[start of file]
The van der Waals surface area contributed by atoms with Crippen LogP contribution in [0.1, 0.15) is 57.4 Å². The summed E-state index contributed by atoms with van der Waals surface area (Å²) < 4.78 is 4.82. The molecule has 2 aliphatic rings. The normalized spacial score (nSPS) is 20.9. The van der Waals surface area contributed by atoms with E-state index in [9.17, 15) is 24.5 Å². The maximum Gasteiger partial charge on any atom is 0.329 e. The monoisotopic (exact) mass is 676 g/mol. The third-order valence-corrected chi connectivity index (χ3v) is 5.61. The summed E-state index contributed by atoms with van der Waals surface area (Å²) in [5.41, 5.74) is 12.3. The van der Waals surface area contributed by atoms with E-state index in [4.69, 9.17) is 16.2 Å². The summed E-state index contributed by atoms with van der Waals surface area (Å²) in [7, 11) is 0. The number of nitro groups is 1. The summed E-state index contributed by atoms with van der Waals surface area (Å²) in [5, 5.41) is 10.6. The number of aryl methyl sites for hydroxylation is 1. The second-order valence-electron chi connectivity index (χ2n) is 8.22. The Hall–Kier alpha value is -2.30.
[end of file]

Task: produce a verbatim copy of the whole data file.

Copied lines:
The van der Waals surface area contributed by atoms with Crippen LogP contribution in [0.1, 0.15) is 57.4 Å². The summed E-state index contributed by atoms with van der Waals surface area (Å²) < 4.78 is 4.82. The molecule has 2 aliphatic rings. The normalized spacial score (nSPS) is 20.9. The van der Waals surface area contributed by atoms with E-state index in [9.17, 15) is 24.5 Å². The maximum Gasteiger partial charge on any atom is 0.329 e. The monoisotopic (exact) mass is 676 g/mol. The third-order valence-corrected chi connectivity index (χ3v) is 5.61. The summed E-state index contributed by atoms with van der Waals surface area (Å²) in [5.41, 5.74) is 12.3. The van der Waals surface area contributed by atoms with E-state index in [4.69, 9.17) is 16.2 Å². The summed E-state index contributed by atoms with van der Waals surface area (Å²) in [7, 11) is 0. The number of nitro groups is 1. The summed E-state index contributed by atoms with van der Waals surface area (Å²) in [5, 5.41) is 10.6. The number of aryl methyl sites for hydroxylation is 1. The second-order valence-electron chi connectivity index (χ2n) is 8.22. The Hall–Kier alpha value is -2.30.